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  Beijing Scene




Two Characters Good,
Four Characters Better


Your Comrade considers himself a very lucky man. Being an old Beijinger with Chinese as his native tongue, he never had to face the daunting task of learning Mandarin from scratch. However, being a tolerant and compassionate soul he understands that for some of you laowai' (foreigners) out there the process can at times seem daunting, or even impossible. It is a towering linguistic mountain with myriad winding paths, not all of them leading upward or onward. It is plagued by adverse weather and riddled with pitfalls, sheer drop-offs, and countless other landslides on the road to success.

Now, I wouldn't want to be accused of xiao ti da zuo (making a mountain out of a molehill), or of unnecessarily discouraging any language students out there, but a major obstacle standing between you and liuli de hanyu (fluent Chinese) is the false horizon of chengyu (idioms). You can spend an eternity memorizing zi (individual characters) and ci (compound words), but just when you think you're getting the hang of things and start trying to pass yourself off as a shaoshuminzu (ethnic minority) to get Chinese prices at the Summer Palace, you realize that the hard work has only just begun.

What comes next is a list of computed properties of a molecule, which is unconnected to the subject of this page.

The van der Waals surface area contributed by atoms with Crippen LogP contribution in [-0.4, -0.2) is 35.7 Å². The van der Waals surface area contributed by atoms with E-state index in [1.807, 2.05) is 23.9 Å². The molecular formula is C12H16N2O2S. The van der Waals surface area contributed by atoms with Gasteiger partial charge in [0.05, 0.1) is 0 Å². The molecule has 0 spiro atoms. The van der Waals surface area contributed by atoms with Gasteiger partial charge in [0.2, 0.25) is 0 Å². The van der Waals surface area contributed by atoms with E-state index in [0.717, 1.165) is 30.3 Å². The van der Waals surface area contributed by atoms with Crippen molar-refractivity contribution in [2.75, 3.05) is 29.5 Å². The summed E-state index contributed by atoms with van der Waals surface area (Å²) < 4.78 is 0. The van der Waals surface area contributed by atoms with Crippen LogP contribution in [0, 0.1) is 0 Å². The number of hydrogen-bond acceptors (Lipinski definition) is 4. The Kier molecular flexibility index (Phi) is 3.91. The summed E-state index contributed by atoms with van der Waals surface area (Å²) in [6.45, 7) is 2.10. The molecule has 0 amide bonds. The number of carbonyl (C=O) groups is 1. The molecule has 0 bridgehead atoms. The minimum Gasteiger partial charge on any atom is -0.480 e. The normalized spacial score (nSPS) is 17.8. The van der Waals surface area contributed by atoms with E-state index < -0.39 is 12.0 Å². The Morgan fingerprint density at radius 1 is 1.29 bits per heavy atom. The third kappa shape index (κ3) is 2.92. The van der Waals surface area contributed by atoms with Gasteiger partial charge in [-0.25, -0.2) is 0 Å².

But trust your old Comrade, ji bu ke shi, shi bu zai lai (opportunity knocks but once) - you really should try to use your time here to learn a little idiomatic Chinese.

Maybe giving you bunch of slackers advice on these matters is dui niu tan qin (lit. playing the zither to a cow or casting pearls before swine), but as we say, qiao fu nan wei wu mi zhi chui (even a clever wife can't cook without rice), and even the brightest of you will struggle to spice up your language without a little help from your dear old Comrade. So, I'll kai men jian shan (lit. open the door to see a mountain, or get straight to the point) and impart my gems of linguistic wisdom.

What constitutes a chengyu (idiom) is open to some debate, and is therefore yi yan nan jin (hard to sum up in a few words). Mostly, it includes the thousands of four-character set phrases, many of which are similar in style and usage to English proverbs, as well as others ranging from three to eight characters and beyond. Many are rooted in ancient Chinese culture, and make oblique references to poetry, philosophy or history. Often, the idioms themselves offer little clue to the meaning, and can only be understood if the background is known. For example, the phrase sai weng shi ma (old man of the frontier loses his horse) refers to an ancient story in which a horse is lost, but returns eventually with a second horse. Later, it throws the man's son, who breaks his leg. At first this is a great tragedy, but later it allows him to dodge military conscription. Only when all this is known does it become clear that the idiom is a warning not to make assumptions on whether something is good or bad because there could be an unexpected conclusion.

Another example of this is san ren cheng hu (three men create a tiger), which refers to a story in which a wise minister asks his king whether he believes there is a tiger in the city. The king replies no, but concedes that if he heard the same story from three men he would believe it.